Because living in harmony takes good manners!
Miss Yoga Manners is a yoga teacher possessed of an inalienable yet inexplicable primness. She drinks her organic tea out of good china. She pronounces Sanskrit like a Kennedy. She does NOT like it when mats are askew. She suffers the indignities of teaching certain poses (overlooking airborne derrieres and indecently spreadeagled legs) by focusing on seeing the light at the center of her students’ beings. She believes good manners are an expression of that innate divinity. She will happily answer your yoga etiquette questions, but only if you ask them nicely and with proper punctuation. She claims as her prerogative the right to ask the questions she wishes you would have asked.
Dear Ms. Yoga Manners,
I just joined a new yoga studio, and I’ve noticed a lot of guys take off their shirts when they practice. Should I take off my shirt, too?
Nooooo, I say! Please don’t do it! We have all taken off our shoes. Isn’t that enough? If it’s hot, wouldn’t the shirt make for a considerate sweat rag that would prevent at least some of your dew from dolloping onto your neighbor’s mat? And if it’s not hot, ask yourself, why do you want to take off your shirt in the first place?
a) I want to exhibit my toned physique.
b) My T-shirt annoys me by riding up around my shoulders in every downward-facing dog.
c) Shirtless, I not only feel as unconstrained as a child but more sensitive to the movement of my body through space, until eventually, I experience the diffusion of myself, the boundary blurring between my skin and the air around me until I sense myself to be both nothing and part of all things.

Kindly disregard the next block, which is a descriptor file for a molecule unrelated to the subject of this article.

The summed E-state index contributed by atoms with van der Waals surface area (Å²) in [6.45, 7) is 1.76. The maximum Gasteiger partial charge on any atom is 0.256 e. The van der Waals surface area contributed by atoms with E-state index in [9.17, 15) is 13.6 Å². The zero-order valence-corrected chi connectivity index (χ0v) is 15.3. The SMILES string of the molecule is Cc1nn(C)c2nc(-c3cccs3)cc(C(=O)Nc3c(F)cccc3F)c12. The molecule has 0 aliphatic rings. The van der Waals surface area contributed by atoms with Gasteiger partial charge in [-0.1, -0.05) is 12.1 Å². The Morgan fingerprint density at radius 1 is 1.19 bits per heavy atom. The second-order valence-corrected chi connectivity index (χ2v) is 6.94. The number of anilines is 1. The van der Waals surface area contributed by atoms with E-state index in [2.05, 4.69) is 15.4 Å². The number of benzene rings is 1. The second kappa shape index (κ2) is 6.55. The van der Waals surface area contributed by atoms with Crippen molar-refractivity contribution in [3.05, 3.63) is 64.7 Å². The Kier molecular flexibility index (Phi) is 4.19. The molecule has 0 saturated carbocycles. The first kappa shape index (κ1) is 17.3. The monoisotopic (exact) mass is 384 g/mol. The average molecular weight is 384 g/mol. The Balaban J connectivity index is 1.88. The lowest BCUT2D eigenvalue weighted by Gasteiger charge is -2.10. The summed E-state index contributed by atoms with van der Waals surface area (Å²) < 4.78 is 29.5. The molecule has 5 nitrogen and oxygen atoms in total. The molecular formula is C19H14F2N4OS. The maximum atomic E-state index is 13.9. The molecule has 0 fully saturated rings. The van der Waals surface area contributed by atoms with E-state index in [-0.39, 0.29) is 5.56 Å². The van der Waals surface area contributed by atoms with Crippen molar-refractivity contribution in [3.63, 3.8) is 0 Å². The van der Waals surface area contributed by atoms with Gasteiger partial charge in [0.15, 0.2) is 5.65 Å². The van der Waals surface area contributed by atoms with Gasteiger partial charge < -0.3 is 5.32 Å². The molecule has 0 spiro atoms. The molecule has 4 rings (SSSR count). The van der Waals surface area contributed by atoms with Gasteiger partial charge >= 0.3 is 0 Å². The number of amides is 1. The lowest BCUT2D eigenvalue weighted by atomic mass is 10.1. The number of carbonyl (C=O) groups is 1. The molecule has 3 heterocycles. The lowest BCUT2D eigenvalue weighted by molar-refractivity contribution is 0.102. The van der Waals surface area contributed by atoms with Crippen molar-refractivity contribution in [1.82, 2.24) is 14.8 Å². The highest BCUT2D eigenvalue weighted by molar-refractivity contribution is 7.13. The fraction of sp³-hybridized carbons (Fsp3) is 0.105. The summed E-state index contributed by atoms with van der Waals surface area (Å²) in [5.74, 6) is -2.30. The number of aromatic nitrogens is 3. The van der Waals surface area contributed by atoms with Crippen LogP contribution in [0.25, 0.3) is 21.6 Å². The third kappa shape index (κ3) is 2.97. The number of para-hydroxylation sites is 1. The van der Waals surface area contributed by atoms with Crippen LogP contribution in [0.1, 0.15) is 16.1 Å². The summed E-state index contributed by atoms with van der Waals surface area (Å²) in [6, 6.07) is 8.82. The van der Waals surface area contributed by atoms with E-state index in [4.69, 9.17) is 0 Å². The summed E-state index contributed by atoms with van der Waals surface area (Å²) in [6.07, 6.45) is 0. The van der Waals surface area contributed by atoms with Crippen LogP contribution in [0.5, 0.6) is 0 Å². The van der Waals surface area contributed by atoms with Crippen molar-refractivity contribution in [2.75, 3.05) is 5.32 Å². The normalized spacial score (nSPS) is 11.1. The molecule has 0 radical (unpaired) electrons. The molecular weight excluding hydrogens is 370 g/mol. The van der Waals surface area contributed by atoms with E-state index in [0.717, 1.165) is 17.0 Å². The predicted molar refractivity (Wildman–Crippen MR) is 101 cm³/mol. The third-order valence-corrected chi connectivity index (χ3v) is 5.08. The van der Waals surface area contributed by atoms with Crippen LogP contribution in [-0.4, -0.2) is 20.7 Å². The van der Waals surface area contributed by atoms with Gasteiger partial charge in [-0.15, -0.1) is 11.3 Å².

If a, definitely keep your shirt on. Better, make it a hair shirt and practice humility every with every itch. If b, find a better shirt! If c, take it off and enjoy the freedom of which I’m clearly just jealous.
Dear Ms. Yoga Manners,
Can I ask my yoga teacher out? I have a big crush on him, which is contributing to my difficulty in balance poses.
Maybe. First, soul-search, and be prepared for what might lurk on the dark side of your purusha. Why do you want to ask him out?
a) I ask all my teachers out.
b) I leave his class feeling empowered and aglow, and repeat what he says to myself throughout the week.
c) We have a personal connection before and after class in which we compare our Sanskrit tattoos and the mileage on our Priuses and exchange gluten-free recipes.
If a, absolutely not. It sounds like you’ve fallen into a samskara in which you prostrate yourself to authority figures, and this is a rut you don’t want to be in. Keep your mouth shut, and if you continue to fall over, stand next to a wall.
If b, probably not. It sounds like you like yoga, and not him at all!
If c, go for it! But a caveat: how much do you value his class? I’m sure you know that if he says “No” to you, you will feel awkward showing up at his class. But have you considered that if he says, “yes,” and the date or dates end up being lousy, you will also feel awkward showing up? And that if the dates are great, and you guys embark on a long and intense relationship, which ends in heartbreak and bitterness, you will probably not be going to class so much either? Should you decide that the value you place on possibility of romance with your yogi outweighs the value you ascribe to his class, by all means invite him to join you for a coconut water!
Ask Ms. Yoga Manners your questions below!
Author: Amber Burke
Editor: Renée Picard
Photo: Wiki Commons / public domain